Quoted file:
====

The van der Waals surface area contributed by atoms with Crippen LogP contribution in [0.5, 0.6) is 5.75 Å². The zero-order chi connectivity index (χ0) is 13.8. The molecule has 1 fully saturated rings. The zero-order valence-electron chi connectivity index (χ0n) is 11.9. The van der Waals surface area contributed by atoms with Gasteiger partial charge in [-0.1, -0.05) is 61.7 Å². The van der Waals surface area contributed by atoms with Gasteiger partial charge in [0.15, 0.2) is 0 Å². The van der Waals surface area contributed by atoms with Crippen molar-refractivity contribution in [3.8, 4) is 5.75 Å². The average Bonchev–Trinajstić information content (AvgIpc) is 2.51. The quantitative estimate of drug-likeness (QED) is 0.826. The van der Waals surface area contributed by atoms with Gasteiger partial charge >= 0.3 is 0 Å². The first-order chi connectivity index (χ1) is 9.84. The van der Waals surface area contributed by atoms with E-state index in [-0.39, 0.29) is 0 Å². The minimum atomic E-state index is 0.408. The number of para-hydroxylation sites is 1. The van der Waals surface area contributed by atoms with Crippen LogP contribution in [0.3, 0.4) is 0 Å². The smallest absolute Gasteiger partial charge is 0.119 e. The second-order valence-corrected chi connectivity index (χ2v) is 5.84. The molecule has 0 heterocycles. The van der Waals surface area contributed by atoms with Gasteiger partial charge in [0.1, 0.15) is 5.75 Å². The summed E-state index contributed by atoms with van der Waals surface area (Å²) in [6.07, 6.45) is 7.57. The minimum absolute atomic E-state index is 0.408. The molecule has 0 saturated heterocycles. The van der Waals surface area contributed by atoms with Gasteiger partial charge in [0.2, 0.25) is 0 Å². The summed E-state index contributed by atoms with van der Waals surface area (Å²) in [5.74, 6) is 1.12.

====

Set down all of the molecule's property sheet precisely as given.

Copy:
The van der Waals surface area contributed by atoms with Crippen LogP contribution in [0.5, 0.6) is 5.75 Å². The zero-order chi connectivity index (χ0) is 13.8. The molecule has 1 fully saturated rings. The zero-order valence-electron chi connectivity index (χ0n) is 11.9. The van der Waals surface area contributed by atoms with Gasteiger partial charge in [-0.1, -0.05) is 61.7 Å². The van der Waals surface area contributed by atoms with Gasteiger partial charge in [0.15, 0.2) is 0 Å². The van der Waals surface area contributed by atoms with Crippen molar-refractivity contribution in [3.8, 4) is 5.75 Å². The average Bonchev–Trinajstić information content (AvgIpc) is 2.51. The quantitative estimate of drug-likeness (QED) is 0.826. The van der Waals surface area contributed by atoms with Gasteiger partial charge >= 0.3 is 0 Å². The first-order chi connectivity index (χ1) is 9.84. The van der Waals surface area contributed by atoms with E-state index in [-0.39, 0.29) is 0 Å². The minimum atomic E-state index is 0.408. The number of para-hydroxylation sites is 1. The van der Waals surface area contributed by atoms with Crippen LogP contribution in [0.3, 0.4) is 0 Å². The smallest absolute Gasteiger partial charge is 0.119 e. The second-order valence-corrected chi connectivity index (χ2v) is 5.84. The molecule has 0 heterocycles. The van der Waals surface area contributed by atoms with Gasteiger partial charge in [0.1, 0.15) is 5.75 Å². The summed E-state index contributed by atoms with van der Waals surface area (Å²) in [6.07, 6.45) is 7.57. The minimum absolute atomic E-state index is 0.408. The molecule has 0 saturated heterocycles. The van der Waals surface area contributed by atoms with Gasteiger partial charge in [0.2, 0.25) is 0 Å². The summed E-state index contributed by atoms with van der Waals surface area (Å²) in [5.74, 6) is 1.12.